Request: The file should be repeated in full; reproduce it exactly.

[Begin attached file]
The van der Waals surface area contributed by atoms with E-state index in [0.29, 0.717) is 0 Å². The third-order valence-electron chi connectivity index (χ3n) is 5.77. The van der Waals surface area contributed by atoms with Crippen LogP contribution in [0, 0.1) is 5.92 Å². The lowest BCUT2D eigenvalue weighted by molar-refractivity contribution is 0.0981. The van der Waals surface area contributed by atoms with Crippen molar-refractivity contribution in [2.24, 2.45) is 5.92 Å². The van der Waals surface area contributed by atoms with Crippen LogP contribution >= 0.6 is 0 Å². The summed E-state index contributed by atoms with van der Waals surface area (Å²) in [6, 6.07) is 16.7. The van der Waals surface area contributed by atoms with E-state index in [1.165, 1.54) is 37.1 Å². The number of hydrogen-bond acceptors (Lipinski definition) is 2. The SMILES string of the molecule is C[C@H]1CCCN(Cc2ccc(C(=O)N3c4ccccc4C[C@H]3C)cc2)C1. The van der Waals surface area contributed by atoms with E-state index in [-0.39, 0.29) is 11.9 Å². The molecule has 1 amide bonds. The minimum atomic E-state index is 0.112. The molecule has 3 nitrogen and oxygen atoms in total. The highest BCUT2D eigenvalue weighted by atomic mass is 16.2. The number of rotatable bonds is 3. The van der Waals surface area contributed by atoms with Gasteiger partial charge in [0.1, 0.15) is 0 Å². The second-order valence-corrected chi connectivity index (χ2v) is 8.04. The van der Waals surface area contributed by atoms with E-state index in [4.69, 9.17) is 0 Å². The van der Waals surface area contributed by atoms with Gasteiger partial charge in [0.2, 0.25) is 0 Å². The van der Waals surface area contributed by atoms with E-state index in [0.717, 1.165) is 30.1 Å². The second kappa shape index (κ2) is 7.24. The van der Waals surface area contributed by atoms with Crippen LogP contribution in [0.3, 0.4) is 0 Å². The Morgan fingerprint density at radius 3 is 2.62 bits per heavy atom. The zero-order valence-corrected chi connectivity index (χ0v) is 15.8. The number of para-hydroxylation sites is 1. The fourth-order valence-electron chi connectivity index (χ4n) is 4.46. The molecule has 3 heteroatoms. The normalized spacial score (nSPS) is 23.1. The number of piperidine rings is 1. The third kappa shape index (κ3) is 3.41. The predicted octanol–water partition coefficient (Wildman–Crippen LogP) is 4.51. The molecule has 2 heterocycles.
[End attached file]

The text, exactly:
The van der Waals surface area contributed by atoms with E-state index in [0.29, 0.717) is 0 Å². The third-order valence-electron chi connectivity index (χ3n) is 5.77. The van der Waals surface area contributed by atoms with Crippen LogP contribution in [0, 0.1) is 5.92 Å². The lowest BCUT2D eigenvalue weighted by molar-refractivity contribution is 0.0981. The van der Waals surface area contributed by atoms with Crippen molar-refractivity contribution in [2.24, 2.45) is 5.92 Å². The van der Waals surface area contributed by atoms with Crippen LogP contribution >= 0.6 is 0 Å². The summed E-state index contributed by atoms with van der Waals surface area (Å²) in [6, 6.07) is 16.7. The van der Waals surface area contributed by atoms with E-state index in [1.165, 1.54) is 37.1 Å². The number of hydrogen-bond acceptors (Lipinski definition) is 2. The SMILES string of the molecule is C[C@H]1CCCN(Cc2ccc(C(=O)N3c4ccccc4C[C@H]3C)cc2)C1. The van der Waals surface area contributed by atoms with E-state index in [-0.39, 0.29) is 11.9 Å². The molecule has 1 amide bonds. The minimum atomic E-state index is 0.112. The molecule has 3 nitrogen and oxygen atoms in total. The highest BCUT2D eigenvalue weighted by atomic mass is 16.2. The number of rotatable bonds is 3. The van der Waals surface area contributed by atoms with Gasteiger partial charge in [0.1, 0.15) is 0 Å². The second-order valence-corrected chi connectivity index (χ2v) is 8.04. The van der Waals surface area contributed by atoms with E-state index in [4.69, 9.17) is 0 Å². The van der Waals surface area contributed by atoms with Gasteiger partial charge in [0.2, 0.25) is 0 Å². The van der Waals surface area contributed by atoms with E-state index in [0.717, 1.165) is 30.1 Å². The second kappa shape index (κ2) is 7.24. The van der Waals surface area contributed by atoms with Crippen LogP contribution in [0.3, 0.4) is 0 Å². The Morgan fingerprint density at radius 3 is 2.62 bits per heavy atom. The zero-order valence-corrected chi connectivity index (χ0v) is 15.8. The number of para-hydroxylation sites is 1. The fourth-order valence-electron chi connectivity index (χ4n) is 4.46. The molecule has 3 heteroatoms. The normalized spacial score (nSPS) is 23.1. The number of piperidine rings is 1. The third kappa shape index (κ3) is 3.41. The predicted octanol–water partition coefficient (Wildman–Crippen LogP) is 4.51. The molecule has 2 heterocycles.